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Names and Titles

Summary:

This resource provides information on strategies that the students can use when incorporating languages other than English in their academic texts.

Contributors: Aleksandra Swatek
Last Edited: 2016-10-24 01:12:52

Foreign names: Accents

It is very important to preserve the accented spelling of a text from another language. When using names of foreign and domestic authors, make sure you are using correct spelling and you represent accents. The most convenient way is to copy and paste the name with the accents from a reliable source on the Internet. This will save you time when looking for appropriate letter. You can also find appropriate accented letter in the Word processor.

Some languages use Latin alphabet, with additional accented letters that are typical for that language, for example: Wisława Szymborska, Gloria E. Anzaldúa, Sándor Petőfi.

Romanization of Names

When you are using names and words in English that are originally written using different writing system (e.g. Arabic, Japanese, Cyrillic and other alphabets), you can provide the Romanized spelling alongside the original spelling. As you write, for the second and following instances you can use just the latinized version:

Imru' al-Qais ( امْرُؤُ الْقَيْسِ ابْنُ حُجْرِ الْكِنْدِيِّ)
Guo Xiaolu ( 郭小橹)

Using the original spelling of the name can help recognize the name in the original language, when Latinization removes the important aspects of the name (tonal aspect, any special character used). 

Order of First and Last (Family) Name

In certain languages the convention for writing names is different from English. For instance, in Chinese the last (family) name comes before the first name, e.g. Guo Xiaolu. According to the MLA Style Manual and Guide for Scholarly Publishing,* such convention can be preserved when writing in English. (108)

When you come across a name in a text of a publication in which the family name comes first, and the first name comes second you might re-use it in that order in the works cited page. In that situation you will not add a comma. For example, you are talking about the work of Gao (family name) Xingjian (first name). In the works cited entry you would be as follows:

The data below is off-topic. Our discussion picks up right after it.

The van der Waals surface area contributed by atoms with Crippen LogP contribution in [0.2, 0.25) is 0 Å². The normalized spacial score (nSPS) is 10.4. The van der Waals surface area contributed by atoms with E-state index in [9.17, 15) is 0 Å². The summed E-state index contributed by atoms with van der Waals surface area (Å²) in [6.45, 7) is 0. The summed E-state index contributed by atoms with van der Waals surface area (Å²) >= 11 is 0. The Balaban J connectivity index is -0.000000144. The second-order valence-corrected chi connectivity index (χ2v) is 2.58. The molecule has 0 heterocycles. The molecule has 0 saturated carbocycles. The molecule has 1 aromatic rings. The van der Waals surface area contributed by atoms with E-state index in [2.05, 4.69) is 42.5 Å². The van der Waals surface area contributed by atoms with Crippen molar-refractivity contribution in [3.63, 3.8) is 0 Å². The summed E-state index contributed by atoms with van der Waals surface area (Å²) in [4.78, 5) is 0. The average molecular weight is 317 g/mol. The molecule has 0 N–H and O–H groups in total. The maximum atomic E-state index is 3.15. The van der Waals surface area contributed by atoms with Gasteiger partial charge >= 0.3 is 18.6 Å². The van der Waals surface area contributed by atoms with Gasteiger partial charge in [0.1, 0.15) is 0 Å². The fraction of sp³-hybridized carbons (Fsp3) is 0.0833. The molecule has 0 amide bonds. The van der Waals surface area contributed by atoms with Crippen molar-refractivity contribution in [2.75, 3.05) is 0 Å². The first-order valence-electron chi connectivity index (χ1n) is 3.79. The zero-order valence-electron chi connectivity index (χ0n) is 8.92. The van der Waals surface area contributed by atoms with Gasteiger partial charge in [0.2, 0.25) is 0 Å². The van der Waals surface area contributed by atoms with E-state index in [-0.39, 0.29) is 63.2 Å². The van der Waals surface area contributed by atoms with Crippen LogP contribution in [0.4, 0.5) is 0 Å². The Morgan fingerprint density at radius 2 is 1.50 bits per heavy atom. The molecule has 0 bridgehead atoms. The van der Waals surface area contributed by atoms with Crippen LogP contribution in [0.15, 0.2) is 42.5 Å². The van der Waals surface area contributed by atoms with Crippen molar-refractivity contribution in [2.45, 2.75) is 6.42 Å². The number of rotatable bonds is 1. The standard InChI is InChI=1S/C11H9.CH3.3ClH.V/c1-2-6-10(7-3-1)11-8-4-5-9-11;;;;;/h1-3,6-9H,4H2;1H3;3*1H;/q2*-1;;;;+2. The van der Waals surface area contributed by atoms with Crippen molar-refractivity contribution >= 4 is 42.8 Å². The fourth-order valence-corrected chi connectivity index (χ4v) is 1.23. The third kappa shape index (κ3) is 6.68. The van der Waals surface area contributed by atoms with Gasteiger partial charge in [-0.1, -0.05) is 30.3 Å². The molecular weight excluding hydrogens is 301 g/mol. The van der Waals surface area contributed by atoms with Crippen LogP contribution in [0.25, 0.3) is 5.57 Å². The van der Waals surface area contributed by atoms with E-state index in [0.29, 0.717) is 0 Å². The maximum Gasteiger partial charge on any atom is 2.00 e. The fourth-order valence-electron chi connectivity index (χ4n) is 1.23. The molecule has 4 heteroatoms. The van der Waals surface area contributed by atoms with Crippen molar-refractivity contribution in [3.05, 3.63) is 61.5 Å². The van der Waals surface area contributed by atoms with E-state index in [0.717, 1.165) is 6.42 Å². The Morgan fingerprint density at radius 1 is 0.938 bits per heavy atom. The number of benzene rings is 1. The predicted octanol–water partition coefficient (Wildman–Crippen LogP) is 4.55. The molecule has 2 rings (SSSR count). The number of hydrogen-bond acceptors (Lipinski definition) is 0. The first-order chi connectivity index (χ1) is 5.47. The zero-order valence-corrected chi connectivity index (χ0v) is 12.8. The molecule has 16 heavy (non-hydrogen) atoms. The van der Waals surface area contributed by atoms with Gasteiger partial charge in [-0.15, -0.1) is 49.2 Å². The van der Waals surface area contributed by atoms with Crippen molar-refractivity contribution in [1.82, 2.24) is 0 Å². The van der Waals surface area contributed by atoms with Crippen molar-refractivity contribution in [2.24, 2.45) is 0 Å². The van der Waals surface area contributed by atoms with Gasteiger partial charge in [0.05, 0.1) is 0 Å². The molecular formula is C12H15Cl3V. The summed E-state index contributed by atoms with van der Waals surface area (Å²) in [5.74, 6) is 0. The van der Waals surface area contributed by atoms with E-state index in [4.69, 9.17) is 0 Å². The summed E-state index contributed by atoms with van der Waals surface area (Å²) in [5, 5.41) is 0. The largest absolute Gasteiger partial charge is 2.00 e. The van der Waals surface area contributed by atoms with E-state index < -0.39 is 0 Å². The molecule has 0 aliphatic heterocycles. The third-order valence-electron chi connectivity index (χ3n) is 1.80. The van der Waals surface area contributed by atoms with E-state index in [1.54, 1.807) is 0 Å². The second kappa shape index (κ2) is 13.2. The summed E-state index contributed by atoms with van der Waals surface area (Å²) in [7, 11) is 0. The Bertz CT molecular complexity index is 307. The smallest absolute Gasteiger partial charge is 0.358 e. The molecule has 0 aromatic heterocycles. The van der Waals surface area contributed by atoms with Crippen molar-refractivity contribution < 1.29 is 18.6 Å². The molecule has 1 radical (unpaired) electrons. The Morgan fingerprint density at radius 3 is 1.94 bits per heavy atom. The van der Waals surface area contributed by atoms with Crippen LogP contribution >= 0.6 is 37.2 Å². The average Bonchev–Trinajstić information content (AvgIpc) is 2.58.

Gao Xingjian. Soul Mountain. Harper Collins, 2009.

There is no comma separating the last and first name, because you have not reversed it.

Titles in Languages Other than English

You can translate the titles of works written in languages other than English, if you think your audience might not be familiar with the language or the original title.

Isaac Bashevis Singer wrote the novel Der Kunzenmacher fun Lublin (The Magician of Lublin) in Yiddish, his mother tongue.

If the title is written in a non-Latin alphabet, you can provide the original spelling and a translation:

ثرثرة فوق النيل‎‎ (Adrift on the Nile)

or a transliterated spelling

Thartharah fawqa al- Nīl (Adrift on the Nile)

Use the chosen convention consistently throughout your writing.

In the works cited page, the translation of the title is also put in square brackets.

Solzhenitsyn, Aleksandr. Ра́ковый ко́рпус [Cancer Ward]. Dial Press. 1967.

In APA format, if a non-English source is used you can provide the title in the original language and, in brackets, the English translation.

Gao, G. (2009). Língshān [Soul Mountain]. Taipei: Lianjing Chubanshe.

*Note: As of the release of MLA Style 8th Ed. in 2016, the MLA Style Manual and Guide for Scholarly Publishing will no longer be updated or kept in print. We cite it here because it provides additional guidance on incoporating foreign languages not found in the general MLA Handbook.

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